A man in a gleaming white suit comes to a small Southern town on the eve of integration. He calls himself a social reformer. But what he does is stir up trouble--trouble he soon finds he can't control.
Ryevsk, Russia, 1870. Tensions abound in the Karamazov family. Fyodor is a wealthy libertine who holds his purse strings tightly. His four grown sons include Dmitri, the eldest, an elegant ... See full summary »
Political corruption is vividly depicted as a ruthless WWI veteran takes almost complete control of a state with the help of a crooked lawyer. The film is enhanced by John Payne's persuasive performance as "The Boss."
A man asks a pretty young woman for a dance and discovers that she has been paralyzed in a fall from a horse and can't walk. Taking pity on her, he begins spending more and more time with ... See full summary »
Peter Gifford is a likable, dedicated schoolteacher that teaches a senior life skills class. When student Janet Sommers brings up the topic of sex and dating, he asks students to write questions on the topic, and will cover them in the next class. The parents get wind of what Gifford is about to do, notify the principal, and he warns Peter not to read the questions in class. Gifford decides to go against this and is suspended. The whole student body protests, and the administration gets worried on what to do. Written by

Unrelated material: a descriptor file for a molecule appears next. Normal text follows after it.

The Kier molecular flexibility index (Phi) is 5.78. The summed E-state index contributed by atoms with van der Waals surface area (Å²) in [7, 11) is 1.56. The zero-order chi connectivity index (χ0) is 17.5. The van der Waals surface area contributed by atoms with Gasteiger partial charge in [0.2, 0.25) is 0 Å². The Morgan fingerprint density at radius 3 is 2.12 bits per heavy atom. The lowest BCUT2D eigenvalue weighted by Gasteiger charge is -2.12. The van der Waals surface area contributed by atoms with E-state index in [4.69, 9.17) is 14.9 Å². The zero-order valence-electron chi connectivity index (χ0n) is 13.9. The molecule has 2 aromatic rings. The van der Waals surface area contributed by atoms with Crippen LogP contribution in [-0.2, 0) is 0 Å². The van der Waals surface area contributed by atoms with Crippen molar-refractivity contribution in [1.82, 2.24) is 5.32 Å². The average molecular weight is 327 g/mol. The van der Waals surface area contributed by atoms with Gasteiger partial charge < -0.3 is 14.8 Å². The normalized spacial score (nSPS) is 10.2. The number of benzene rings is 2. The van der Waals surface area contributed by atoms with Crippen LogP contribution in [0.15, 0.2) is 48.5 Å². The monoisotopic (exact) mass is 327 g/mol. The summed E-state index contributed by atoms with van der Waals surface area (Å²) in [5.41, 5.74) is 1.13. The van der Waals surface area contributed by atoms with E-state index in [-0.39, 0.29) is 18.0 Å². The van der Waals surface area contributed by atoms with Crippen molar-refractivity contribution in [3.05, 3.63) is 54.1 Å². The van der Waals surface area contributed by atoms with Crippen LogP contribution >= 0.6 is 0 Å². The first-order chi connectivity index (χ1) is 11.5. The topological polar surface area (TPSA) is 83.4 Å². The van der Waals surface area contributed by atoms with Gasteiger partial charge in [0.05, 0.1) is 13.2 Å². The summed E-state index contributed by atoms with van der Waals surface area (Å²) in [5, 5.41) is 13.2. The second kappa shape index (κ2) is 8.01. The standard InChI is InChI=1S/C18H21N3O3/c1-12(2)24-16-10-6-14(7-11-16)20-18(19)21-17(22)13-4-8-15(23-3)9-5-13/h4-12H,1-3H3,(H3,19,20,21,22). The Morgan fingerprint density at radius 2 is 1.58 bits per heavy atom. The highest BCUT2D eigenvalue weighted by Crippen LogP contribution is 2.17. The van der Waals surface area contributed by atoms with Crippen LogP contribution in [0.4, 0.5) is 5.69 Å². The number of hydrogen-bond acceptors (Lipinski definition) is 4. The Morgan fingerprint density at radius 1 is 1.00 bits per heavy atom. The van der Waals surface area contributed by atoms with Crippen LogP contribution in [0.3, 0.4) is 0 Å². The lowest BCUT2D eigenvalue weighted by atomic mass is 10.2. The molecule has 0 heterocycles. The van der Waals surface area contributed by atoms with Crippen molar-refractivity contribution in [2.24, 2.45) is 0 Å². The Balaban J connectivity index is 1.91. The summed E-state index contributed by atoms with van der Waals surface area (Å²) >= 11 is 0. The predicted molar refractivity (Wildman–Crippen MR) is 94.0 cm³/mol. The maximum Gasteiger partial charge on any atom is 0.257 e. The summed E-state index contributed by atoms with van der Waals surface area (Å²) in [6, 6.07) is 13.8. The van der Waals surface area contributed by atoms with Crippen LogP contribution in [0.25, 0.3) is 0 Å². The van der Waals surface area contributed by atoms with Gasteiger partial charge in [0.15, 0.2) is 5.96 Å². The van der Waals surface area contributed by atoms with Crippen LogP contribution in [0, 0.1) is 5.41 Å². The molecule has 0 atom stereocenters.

A previous comment wondered whether 21st century sarcasm should be applied to this film...I believe there's genuine enjoyment to watching this vintage film in that manner - the soundtrack alone is truly priceless.
And you should walk into this story with 21st century cynicism, sneer at the plastic performances and ridiculousness of the script, the scenarios it portrays...because it's only then that the real power of the film - I'm not kidding - comes through. When you're absolutely convinced that this generation and movie couldn't be further from "explosive" you are, with all the others, focused on the moment when our protagonist Janet reveals that which started all the fuss.
Then, even in this century, could a truth be more plainly and easily revealed to all. I danced to its music (for kicks) and ended astounded at its simple honesty. A great catalyst for discussion, if you can convince folks to relish, then release, their cynicism...
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